Securing what you can’t see: how to make your work-from-home contact centre as safe as houses

Allowing agents to work from home has plenty of advantages, so long as you take steps to reduce the risk of data compromise, writes MaxContact Director – Australia Operations, Daniel Harding

Did the COVID crisis force you to introduce remote working arrangements for your company’s contact centre? If so, you’re far from alone. The pandemic lockdowns of 2020 and 2021 saw scores of Australian organisations racing to find ways to enable their agents to log on from the home office.

It’s an arrangement that can work and work very well, provided your enterprise is using a cloud-based contact centre platform that’s accessible from anywhere that has a decent internet connection.

The remote model is less prone to disruption by flood, fire, pandemic and other unforeseen disasters, and provides both parties with greater flexibility than they’d enjoy with a centralised set-up.

Eighteen months after having had to make a virtue of necessity, some businesses have found remote working suits them so well they’re planning to persist with it permanently.

Others like the idea in theory but are concerned about visibility and security when agents are no longer ranged in rows in a dedicated facility, their mobile phones locked away for the duration of the shift.

So, how can you prevent a data breach or compromise – accidental or otherwise – when agents are no longer working under the eagle eye of a team leader or contact centre manager? Here are some ways to lessen the risk.

My machine, my rules

A BYO device policy can seem a good way to reduce your spend on infrastructure but it comes at a cost – lack of control over what else your employee chooses to do with that device, during work time and after hours. You can circumvent this problem by issuing every agent with a dedicated, company-owned machine. Make yourself the administrator and you’ll be able to install anti-viral software and implement stringent controls that prevent the user visiting unauthorised sites, downloading files and inserting USBs. Yes, there’s an upfront outlay but it’s cheaper than the cost of mopping up a serious data breach.

Locking down the location

So, they’re locked into using your equipment, but what if an agent decides to situate themselves and that equipment in a locale that’s less than secure – think mate’s place, coffee shop, local library or some other public setting where passers-by can take a gander at your corporate and customer data? If you’re using a premium cloud contact centre platform, you’ll be able to prevent their doing so by whitelisting – ie. locking – their log-on to a single IP address; that of their private residence.

Every click you make, I’ll be watching you

You might not be able to see your agents in the flesh but you’ll still be able to observe everything they’re doing, keystroke by keystroke, provided you’re using a contact centre platform with sophisticated audit tracking features. This inbuilt security technology makes it impossible for agents to pull off an ‘inside job’ without being detected. It allows you to see if they’ve downloaded customer files to share, steal or sell and making use of it will make your home-based contact centre significantly more secure.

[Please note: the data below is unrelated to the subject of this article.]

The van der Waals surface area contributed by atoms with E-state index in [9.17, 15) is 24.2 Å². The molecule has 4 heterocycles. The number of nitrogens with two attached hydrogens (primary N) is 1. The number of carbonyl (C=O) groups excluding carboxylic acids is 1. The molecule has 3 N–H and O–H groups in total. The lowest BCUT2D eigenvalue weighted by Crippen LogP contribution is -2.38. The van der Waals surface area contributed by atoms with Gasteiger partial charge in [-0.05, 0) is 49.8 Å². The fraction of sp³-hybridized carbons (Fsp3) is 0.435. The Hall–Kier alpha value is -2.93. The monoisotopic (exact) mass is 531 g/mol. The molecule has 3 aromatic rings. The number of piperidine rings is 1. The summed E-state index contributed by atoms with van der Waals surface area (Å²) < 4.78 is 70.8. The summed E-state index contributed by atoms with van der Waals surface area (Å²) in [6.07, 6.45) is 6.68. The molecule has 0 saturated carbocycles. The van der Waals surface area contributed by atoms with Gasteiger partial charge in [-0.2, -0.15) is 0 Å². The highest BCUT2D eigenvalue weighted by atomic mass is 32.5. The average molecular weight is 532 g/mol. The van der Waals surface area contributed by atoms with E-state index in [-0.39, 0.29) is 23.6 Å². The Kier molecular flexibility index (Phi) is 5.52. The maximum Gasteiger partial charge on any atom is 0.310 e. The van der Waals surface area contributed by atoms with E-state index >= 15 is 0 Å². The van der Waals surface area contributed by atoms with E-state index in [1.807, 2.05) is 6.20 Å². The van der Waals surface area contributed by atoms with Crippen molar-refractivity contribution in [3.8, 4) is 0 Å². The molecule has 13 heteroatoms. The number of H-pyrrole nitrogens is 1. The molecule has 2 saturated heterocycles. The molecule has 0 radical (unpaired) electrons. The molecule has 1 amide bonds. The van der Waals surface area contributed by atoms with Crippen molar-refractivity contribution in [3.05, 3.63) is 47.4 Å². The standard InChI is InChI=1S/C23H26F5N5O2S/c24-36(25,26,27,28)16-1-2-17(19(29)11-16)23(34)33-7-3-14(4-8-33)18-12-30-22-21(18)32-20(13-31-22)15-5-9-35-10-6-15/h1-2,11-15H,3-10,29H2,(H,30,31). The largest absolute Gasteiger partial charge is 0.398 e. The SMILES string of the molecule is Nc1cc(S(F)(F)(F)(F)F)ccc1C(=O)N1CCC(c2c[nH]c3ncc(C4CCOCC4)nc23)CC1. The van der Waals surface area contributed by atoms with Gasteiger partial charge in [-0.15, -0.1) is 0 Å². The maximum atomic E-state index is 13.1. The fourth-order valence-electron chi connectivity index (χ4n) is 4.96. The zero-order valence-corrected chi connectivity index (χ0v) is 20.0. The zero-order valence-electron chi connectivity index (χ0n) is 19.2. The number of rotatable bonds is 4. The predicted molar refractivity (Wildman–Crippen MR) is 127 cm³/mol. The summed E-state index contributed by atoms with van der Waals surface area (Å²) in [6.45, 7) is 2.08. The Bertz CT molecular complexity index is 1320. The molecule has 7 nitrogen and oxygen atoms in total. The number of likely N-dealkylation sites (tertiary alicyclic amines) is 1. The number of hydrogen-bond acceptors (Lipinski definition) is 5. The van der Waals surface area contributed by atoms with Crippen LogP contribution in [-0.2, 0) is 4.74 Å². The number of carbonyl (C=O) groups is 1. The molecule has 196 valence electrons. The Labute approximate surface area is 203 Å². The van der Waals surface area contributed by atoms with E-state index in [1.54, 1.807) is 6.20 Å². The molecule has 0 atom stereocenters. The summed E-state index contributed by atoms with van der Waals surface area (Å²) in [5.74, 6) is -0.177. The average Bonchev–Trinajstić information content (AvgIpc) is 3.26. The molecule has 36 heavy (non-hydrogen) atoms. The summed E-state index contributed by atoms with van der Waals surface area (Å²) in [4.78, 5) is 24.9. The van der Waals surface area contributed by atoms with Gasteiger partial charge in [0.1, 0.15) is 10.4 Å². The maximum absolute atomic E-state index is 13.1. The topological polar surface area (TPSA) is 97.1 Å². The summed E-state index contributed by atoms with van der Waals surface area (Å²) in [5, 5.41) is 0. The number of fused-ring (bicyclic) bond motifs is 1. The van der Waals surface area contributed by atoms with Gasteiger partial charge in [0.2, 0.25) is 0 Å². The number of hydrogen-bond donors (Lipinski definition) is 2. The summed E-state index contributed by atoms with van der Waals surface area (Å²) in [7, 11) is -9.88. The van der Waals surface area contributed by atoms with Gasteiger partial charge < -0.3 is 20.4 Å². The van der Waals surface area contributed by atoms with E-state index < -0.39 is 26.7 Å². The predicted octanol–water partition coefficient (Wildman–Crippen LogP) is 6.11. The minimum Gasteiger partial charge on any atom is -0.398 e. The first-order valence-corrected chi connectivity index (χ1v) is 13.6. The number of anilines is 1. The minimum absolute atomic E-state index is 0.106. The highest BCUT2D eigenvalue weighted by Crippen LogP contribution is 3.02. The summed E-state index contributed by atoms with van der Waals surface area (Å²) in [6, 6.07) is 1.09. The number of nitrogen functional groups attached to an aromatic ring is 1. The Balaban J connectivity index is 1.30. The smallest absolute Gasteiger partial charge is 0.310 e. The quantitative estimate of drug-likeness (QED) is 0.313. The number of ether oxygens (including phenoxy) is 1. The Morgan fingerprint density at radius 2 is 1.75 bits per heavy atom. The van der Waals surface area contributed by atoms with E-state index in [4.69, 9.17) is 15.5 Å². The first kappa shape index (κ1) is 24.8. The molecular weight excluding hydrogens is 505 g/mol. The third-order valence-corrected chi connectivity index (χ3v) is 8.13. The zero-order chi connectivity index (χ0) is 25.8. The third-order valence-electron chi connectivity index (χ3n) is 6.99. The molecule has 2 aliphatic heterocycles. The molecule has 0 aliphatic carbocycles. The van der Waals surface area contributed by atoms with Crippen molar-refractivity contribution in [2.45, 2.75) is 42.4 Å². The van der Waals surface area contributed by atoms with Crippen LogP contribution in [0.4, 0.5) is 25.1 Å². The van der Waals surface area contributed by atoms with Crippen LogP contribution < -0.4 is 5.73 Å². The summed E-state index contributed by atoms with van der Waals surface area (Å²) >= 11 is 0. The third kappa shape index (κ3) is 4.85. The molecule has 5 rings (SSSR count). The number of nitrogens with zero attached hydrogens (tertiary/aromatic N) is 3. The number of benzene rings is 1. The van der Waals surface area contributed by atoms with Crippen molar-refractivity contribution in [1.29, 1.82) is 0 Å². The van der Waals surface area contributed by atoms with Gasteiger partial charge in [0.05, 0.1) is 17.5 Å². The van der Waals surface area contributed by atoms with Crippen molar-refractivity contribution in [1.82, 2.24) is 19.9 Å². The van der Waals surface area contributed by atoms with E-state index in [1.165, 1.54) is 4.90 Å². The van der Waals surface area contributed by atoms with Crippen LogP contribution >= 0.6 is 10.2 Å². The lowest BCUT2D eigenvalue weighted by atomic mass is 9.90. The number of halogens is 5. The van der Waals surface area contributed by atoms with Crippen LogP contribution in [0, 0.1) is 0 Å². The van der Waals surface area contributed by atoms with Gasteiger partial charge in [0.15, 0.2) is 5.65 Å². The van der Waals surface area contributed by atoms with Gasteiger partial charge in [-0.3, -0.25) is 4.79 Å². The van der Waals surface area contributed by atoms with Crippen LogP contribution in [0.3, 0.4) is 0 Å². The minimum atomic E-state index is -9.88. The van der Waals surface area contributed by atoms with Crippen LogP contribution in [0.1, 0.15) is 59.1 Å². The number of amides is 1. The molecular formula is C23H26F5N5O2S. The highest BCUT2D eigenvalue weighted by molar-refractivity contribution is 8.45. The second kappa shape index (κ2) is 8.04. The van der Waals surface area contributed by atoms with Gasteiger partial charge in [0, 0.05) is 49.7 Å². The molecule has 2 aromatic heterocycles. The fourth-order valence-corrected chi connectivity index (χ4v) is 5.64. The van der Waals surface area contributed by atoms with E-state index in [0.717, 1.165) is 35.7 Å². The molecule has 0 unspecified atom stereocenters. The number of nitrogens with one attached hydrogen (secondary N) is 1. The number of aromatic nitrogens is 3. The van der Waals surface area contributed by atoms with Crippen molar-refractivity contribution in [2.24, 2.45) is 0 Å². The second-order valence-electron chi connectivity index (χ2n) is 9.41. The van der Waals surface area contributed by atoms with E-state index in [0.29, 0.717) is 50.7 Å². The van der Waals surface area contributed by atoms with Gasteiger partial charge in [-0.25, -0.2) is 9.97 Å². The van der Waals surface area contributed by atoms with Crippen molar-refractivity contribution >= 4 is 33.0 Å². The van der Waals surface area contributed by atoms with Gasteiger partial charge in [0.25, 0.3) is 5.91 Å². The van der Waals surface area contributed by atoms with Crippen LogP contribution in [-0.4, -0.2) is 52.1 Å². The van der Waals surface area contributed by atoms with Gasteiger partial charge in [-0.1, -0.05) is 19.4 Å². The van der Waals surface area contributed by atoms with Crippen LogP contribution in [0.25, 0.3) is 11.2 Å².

Taking cyber-security training seriously

Most data breaches aren’t the result of a dearth of tools and technologies. Human error is more often than not to blame – an employee accidentally shares information that was meant for their eyes only or experiences a momentary lapse of attention and activates a phishing email. Is it more likely to happen when agents are working at home on their Pat Malone than in a busy contact centre surrounded by co-workers? Perhaps – but thorough and regular cyber-security training can help to minimise the possibility, by ensuring your team remains alive to the risks and aware of the common warning signs that something’s not kosher.

Bringing it home safely

There is lots to like about home-based contact centres and the great remote working experiment of 2020-21 has demonstrated just how well they can work, for employers and employees alike.

Adopting sound operating procedures and a contact centre platform with baked-in protection features can reduce the attendant cyber-security risks and ensure your customer and corporate data are safeguarded against compromise or attack.


Daniel Harding
Daniel Harding is Director – Australia Operations at MaxContact, one of the fastest growing next-generation contact centre specialists and the provider of an all-in-one cloud contact centre suite solution. Based in Queensland, Daniel is responsible for working closely with customers and a network of channel partners around the country to deliver successful IT contact centre deployment outcomes. Prior to joining the contact centre industry five years ago, Daniel worked in field operations in the oil and gas sector at organisations including Essar and Shell.